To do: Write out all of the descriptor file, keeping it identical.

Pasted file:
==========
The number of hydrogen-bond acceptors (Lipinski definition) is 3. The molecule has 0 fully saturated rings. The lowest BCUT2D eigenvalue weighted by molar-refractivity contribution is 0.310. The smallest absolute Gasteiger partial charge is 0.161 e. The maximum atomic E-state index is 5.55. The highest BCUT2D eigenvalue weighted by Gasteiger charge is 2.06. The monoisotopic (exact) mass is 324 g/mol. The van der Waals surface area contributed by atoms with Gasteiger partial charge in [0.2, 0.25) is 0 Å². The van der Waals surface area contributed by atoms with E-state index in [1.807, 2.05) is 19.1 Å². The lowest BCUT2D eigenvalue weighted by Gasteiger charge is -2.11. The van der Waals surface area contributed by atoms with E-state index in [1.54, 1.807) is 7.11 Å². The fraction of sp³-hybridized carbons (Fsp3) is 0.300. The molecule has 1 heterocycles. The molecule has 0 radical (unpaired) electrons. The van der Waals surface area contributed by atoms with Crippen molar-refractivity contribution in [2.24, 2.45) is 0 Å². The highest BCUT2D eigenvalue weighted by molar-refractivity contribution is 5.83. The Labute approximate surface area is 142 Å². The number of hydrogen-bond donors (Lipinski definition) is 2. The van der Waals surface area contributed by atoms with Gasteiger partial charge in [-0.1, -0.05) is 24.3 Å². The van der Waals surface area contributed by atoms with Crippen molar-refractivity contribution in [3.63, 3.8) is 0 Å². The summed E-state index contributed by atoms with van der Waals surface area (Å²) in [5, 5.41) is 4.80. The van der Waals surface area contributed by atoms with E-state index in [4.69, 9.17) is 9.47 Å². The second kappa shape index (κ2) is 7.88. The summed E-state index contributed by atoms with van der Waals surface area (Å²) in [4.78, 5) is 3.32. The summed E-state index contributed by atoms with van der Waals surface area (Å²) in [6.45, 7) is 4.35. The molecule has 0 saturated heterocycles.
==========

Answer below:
The number of hydrogen-bond acceptors (Lipinski definition) is 3. The molecule has 0 fully saturated rings. The lowest BCUT2D eigenvalue weighted by molar-refractivity contribution is 0.310. The smallest absolute Gasteiger partial charge is 0.161 e. The maximum atomic E-state index is 5.55. The highest BCUT2D eigenvalue weighted by Gasteiger charge is 2.06. The monoisotopic (exact) mass is 324 g/mol. The van der Waals surface area contributed by atoms with Gasteiger partial charge in [0.2, 0.25) is 0 Å². The van der Waals surface area contributed by atoms with E-state index in [1.807, 2.05) is 19.1 Å². The lowest BCUT2D eigenvalue weighted by Gasteiger charge is -2.11. The van der Waals surface area contributed by atoms with E-state index in [1.54, 1.807) is 7.11 Å². The fraction of sp³-hybridized carbons (Fsp3) is 0.300. The molecule has 1 heterocycles. The molecule has 0 radical (unpaired) electrons. The van der Waals surface area contributed by atoms with Crippen molar-refractivity contribution in [2.24, 2.45) is 0 Å². The highest BCUT2D eigenvalue weighted by molar-refractivity contribution is 5.83. The Labute approximate surface area is 142 Å². The number of hydrogen-bond donors (Lipinski definition) is 2. The van der Waals surface area contributed by atoms with Gasteiger partial charge in [-0.1, -0.05) is 24.3 Å². The van der Waals surface area contributed by atoms with Crippen molar-refractivity contribution in [3.63, 3.8) is 0 Å². The summed E-state index contributed by atoms with van der Waals surface area (Å²) in [5, 5.41) is 4.80. The van der Waals surface area contributed by atoms with E-state index in [4.69, 9.17) is 9.47 Å². The second kappa shape index (κ2) is 7.88. The summed E-state index contributed by atoms with van der Waals surface area (Å²) in [4.78, 5) is 3.32. The summed E-state index contributed by atoms with van der Waals surface area (Å²) in [6.45, 7) is 4.35. The molecule has 0 saturated heterocycles.